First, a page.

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I have a bunch of files with a mixtures of encodings mainly ISO-8859-1 and UTF-8.

I would like to make all files UTF-8, but when trying to batch encode this files using iconv some problems arise. (Files cuts by half, etc.)

I supposse the reason is that iconv requires to know the 'from' encoding, so if the command looks like this

iconv -f ISO-8859-1 -t UTF-8 in.php -o out.php

but 'in.php' if already UTF-8 encoded, that causes problems (correct me if I'm wrong)

Is there a way, that I can list all the files whose encoding is not UTF-8?

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4 Answers 4

up vote 4 down vote accepted

You can't find files that are definitely ISO-8859-1, but you can find files that are valid UTF-8 (which unlike most multibyte encodings give you a reasonable assurance that they are in fact UTF-8). moreutils has a tool isutf8 which can do this for you. Or you can write your own, it would be fairly simple.

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It's often hard to tell just by reading a text file whether it's in UTF-8 encoding or not. You could scan the file for certain indicator bytes which can never occur in UTF-8, and if you find them, you know the file is in ISO-8859-1. If you find a byte with its high-order bit set, where the bytes both immediately before and immediately after it don't have their high-order bit set, you know it's ISO encoded (because bytes >127 always occur in sequences in UTF-8). Beyond that, it's basically guesswork - you'll have to look at the sequences of bytes with that high bit set and see whether it would make sense for them to occur in ISO-8859-1 or not.

The file program will make an attempt to guess the encoding of a text file it's processing, you could try that.

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Is there a way, that I can list all the files whose encoding is not UTF-8?

Perhaps not so easily in bash alone, but it's a trivial task from eg. Python:

import os.path

for child in os.path.listdir(TARGETDIR):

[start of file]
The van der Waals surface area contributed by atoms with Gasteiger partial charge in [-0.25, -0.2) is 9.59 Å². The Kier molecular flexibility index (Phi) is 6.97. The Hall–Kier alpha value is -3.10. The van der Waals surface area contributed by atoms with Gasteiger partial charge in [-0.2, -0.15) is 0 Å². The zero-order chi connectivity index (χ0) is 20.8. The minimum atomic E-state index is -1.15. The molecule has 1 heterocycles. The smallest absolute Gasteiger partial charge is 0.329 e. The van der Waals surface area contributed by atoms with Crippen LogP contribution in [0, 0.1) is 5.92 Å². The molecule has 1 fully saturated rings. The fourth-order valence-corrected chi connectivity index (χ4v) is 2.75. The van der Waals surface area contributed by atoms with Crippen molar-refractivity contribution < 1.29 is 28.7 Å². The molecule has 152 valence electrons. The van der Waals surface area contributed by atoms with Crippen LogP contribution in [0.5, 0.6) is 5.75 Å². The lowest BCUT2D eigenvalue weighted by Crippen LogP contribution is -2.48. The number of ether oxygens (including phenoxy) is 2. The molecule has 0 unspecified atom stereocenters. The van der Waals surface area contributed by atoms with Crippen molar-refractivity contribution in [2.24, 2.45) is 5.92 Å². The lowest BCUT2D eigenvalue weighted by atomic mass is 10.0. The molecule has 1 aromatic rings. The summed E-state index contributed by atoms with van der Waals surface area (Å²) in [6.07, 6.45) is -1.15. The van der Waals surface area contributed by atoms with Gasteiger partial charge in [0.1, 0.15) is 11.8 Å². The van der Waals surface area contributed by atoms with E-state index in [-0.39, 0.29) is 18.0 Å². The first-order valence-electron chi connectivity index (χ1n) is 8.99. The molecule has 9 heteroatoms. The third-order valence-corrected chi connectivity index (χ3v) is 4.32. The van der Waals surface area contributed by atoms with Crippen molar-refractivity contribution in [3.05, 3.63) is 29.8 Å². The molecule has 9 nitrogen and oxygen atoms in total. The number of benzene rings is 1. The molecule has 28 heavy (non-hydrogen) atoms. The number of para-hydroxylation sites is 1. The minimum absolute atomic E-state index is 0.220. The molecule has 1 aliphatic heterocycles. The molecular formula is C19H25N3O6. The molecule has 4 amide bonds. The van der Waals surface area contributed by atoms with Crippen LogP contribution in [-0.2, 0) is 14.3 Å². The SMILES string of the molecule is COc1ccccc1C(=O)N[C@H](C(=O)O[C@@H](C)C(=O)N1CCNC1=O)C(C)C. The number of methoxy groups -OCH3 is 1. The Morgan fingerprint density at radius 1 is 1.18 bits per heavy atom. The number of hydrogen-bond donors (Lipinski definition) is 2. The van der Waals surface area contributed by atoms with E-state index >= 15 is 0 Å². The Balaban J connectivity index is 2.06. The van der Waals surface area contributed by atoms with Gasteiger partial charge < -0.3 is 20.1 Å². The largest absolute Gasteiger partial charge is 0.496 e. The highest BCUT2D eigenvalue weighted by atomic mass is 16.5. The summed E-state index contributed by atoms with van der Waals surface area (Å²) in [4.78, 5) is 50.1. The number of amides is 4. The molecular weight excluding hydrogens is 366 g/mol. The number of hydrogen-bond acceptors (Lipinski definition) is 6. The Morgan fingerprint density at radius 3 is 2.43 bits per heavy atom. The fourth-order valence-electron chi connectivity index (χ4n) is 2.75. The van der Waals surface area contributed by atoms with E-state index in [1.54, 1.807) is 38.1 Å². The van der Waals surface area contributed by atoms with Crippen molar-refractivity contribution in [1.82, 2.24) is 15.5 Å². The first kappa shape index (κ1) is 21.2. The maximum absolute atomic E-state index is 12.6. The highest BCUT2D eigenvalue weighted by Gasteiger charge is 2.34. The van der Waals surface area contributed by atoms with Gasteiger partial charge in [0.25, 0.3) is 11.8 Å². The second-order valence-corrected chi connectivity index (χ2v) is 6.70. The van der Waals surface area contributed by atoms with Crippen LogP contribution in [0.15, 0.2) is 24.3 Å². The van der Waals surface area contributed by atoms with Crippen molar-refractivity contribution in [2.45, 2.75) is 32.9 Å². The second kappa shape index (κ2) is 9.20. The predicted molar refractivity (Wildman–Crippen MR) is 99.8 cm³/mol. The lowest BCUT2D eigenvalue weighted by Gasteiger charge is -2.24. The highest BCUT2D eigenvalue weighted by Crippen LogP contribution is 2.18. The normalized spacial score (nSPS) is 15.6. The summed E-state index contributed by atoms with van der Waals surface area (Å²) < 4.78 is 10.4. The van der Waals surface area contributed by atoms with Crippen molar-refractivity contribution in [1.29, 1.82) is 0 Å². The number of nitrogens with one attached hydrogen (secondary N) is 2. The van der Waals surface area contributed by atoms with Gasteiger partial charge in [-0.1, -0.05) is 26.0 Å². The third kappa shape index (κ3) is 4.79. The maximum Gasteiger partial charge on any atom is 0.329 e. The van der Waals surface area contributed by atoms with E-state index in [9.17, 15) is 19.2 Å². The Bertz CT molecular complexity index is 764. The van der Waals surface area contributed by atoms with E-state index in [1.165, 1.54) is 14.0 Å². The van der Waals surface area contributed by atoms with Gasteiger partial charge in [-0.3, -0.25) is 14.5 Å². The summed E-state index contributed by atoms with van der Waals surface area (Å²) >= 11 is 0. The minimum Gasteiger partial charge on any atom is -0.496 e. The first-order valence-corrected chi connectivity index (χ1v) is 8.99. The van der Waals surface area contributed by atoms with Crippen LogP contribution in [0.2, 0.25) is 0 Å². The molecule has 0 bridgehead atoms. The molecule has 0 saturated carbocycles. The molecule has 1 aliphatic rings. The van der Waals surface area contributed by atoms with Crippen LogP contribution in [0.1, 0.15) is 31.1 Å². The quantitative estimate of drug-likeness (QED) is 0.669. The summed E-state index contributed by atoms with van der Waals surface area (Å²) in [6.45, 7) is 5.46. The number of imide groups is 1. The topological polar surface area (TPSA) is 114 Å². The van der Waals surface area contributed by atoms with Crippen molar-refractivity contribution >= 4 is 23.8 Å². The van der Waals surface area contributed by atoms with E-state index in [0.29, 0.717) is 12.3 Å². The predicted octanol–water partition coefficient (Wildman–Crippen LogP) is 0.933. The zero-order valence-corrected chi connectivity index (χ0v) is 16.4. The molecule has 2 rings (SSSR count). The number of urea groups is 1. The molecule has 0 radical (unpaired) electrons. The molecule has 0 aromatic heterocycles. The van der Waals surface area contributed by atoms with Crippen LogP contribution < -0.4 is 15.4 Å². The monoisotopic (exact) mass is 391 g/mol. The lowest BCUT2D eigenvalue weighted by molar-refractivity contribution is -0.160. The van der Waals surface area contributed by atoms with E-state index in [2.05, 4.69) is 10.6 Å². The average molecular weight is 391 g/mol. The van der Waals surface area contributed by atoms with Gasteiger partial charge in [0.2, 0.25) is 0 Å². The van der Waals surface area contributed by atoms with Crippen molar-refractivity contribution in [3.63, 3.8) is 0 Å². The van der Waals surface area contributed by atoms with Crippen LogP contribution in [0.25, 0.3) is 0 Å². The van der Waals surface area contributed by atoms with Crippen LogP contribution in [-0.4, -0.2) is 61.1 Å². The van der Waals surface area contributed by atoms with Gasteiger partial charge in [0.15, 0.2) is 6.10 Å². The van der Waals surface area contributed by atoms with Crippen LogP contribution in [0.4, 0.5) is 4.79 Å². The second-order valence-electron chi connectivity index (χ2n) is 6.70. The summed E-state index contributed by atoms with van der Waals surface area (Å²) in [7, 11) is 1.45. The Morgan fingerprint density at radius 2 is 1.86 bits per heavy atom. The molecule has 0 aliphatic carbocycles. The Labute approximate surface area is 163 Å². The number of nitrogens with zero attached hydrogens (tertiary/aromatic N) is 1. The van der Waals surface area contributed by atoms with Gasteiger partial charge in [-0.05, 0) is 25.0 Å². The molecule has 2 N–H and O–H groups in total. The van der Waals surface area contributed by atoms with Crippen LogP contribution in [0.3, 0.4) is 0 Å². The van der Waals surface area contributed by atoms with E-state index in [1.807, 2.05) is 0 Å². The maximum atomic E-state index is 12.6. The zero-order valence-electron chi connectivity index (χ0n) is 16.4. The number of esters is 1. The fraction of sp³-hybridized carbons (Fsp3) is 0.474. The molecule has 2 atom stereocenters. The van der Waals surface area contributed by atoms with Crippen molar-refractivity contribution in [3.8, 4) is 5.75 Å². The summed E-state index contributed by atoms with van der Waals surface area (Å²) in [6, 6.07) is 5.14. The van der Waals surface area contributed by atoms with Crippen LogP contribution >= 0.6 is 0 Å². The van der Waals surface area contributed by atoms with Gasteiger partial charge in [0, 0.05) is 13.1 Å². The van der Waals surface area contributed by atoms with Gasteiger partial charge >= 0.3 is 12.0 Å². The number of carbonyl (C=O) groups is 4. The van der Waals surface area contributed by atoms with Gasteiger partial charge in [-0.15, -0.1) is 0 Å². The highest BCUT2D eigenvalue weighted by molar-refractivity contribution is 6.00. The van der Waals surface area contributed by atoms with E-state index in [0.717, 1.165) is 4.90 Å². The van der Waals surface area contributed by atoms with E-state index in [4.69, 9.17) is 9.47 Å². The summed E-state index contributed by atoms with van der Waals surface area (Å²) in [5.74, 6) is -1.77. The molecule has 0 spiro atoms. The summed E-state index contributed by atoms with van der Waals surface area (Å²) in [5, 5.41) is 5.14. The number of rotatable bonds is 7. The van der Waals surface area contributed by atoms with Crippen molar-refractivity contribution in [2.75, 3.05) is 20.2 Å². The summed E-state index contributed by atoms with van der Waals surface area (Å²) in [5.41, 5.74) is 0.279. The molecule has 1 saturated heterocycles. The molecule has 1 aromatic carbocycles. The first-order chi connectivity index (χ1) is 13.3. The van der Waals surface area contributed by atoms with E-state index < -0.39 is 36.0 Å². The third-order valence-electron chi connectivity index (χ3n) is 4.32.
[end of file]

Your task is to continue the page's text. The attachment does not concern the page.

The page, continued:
child= os.path.join(TARGETDIR, child)
    if os.path.isfile(child):
        content= open(child, 'rb').read()

        try:
            unicode(content, 'utf-8')
        except UnicodeDecodeError:
            open(child, 'wb').write(unicode(content, 'iso-8859-1'))

This assumes that any file that can be interpreted as a valid UTF-8 sequence is one (and so can be left alone), whilst anything that isn't must be ISO-8859-1.

This is a reasonable assumption if those two are the only possible encodings, because valid UTF-8 sequences (of at least two top-bit-set characters in a particular order) are relatively rare in real Latin text, where we tend only to use the odd single accented characters here and there.

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What kind of content? XML? Then yes, if properly tagged at the top. Generic text files? I don't know of any a-priori way to know what encoding is used, although it might be possible, sometimes, with clever code. "Tagged" UTF-8 text files, by which I mean UTF-8 text files with a Byte-Order mark? (For UTF-8, the three byte sequence "") Probably. The Byte Order Mark characters will not commonly appear as the first three characters in a ISO-8859-1 encoded file. (Which bobince pointed out in a comment to this post, so I'm correcting my post.)

For your purposes, tools exist that can probably solve most of your question. Logan Capaldo pointed out one in his answer.

But after all, if it were always possible to figure out, unambiguously, what character encoding was used in a file, then the iconv utility wouldn't need you to provide the "from" encoding. :)

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UTF-8 files should not, ‘properly’, have a BOM (although in practice they often do. And a UTF-8-encoded BOM can perfectly well exist at the beginning of an ISO-8859-1 file (it would mean “”)... it's just very unlikely, of course. –  bobince Feb 26 '09 at 12:06

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